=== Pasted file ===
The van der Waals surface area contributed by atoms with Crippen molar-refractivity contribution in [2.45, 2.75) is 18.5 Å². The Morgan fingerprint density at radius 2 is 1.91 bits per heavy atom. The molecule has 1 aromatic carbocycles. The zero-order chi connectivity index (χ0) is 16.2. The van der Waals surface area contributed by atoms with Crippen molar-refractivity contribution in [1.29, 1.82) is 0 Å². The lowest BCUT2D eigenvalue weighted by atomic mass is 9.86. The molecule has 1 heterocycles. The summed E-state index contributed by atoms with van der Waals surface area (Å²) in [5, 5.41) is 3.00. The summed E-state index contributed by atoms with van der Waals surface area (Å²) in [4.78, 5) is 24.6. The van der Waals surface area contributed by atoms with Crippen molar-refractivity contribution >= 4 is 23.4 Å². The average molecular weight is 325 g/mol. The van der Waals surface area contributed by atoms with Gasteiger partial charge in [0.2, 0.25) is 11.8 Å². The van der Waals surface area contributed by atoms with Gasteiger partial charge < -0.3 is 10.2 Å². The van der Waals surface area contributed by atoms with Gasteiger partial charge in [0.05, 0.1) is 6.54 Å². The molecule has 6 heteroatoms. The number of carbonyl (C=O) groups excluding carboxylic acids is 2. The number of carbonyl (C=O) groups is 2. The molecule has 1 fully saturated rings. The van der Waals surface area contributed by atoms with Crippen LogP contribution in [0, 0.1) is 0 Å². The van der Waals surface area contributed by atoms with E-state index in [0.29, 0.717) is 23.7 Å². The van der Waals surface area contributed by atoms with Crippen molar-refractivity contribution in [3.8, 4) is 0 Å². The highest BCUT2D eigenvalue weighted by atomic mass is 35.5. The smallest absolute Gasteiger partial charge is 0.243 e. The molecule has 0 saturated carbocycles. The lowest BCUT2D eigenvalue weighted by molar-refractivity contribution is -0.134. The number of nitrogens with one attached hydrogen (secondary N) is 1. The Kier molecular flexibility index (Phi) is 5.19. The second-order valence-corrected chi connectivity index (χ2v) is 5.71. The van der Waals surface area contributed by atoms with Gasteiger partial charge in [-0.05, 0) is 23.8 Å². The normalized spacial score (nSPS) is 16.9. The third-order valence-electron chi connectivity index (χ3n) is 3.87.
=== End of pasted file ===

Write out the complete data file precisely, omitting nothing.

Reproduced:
The van der Waals surface area contributed by atoms with Crippen molar-refractivity contribution in [2.45, 2.75) is 18.5 Å². The Morgan fingerprint density at radius 2 is 1.91 bits per heavy atom. The molecule has 1 aromatic carbocycles. The zero-order chi connectivity index (χ0) is 16.2. The van der Waals surface area contributed by atoms with Crippen molar-refractivity contribution in [1.29, 1.82) is 0 Å². The lowest BCUT2D eigenvalue weighted by atomic mass is 9.86. The molecule has 1 heterocycles. The summed E-state index contributed by atoms with van der Waals surface area (Å²) in [5, 5.41) is 3.00. The summed E-state index contributed by atoms with van der Waals surface area (Å²) in [4.78, 5) is 24.6. The van der Waals surface area contributed by atoms with Crippen molar-refractivity contribution >= 4 is 23.4 Å². The average molecular weight is 325 g/mol. The van der Waals surface area contributed by atoms with Gasteiger partial charge in [0.2, 0.25) is 11.8 Å². The van der Waals surface area contributed by atoms with Gasteiger partial charge < -0.3 is 10.2 Å². The van der Waals surface area contributed by atoms with Gasteiger partial charge in [0.05, 0.1) is 6.54 Å². The molecule has 6 heteroatoms. The number of carbonyl (C=O) groups excluding carboxylic acids is 2. The number of carbonyl (C=O) groups is 2. The molecule has 1 fully saturated rings. The van der Waals surface area contributed by atoms with Crippen LogP contribution in [0, 0.1) is 0 Å². The van der Waals surface area contributed by atoms with E-state index in [0.29, 0.717) is 23.7 Å². The van der Waals surface area contributed by atoms with Crippen molar-refractivity contribution in [3.8, 4) is 0 Å². The highest BCUT2D eigenvalue weighted by atomic mass is 35.5. The smallest absolute Gasteiger partial charge is 0.243 e. The molecule has 0 saturated carbocycles. The lowest BCUT2D eigenvalue weighted by molar-refractivity contribution is -0.134. The number of nitrogens with one attached hydrogen (secondary N) is 1. The Kier molecular flexibility index (Phi) is 5.19. The second-order valence-corrected chi connectivity index (χ2v) is 5.71. The van der Waals surface area contributed by atoms with Gasteiger partial charge in [-0.05, 0) is 23.8 Å². The normalized spacial score (nSPS) is 16.9. The third-order valence-electron chi connectivity index (χ3n) is 3.87.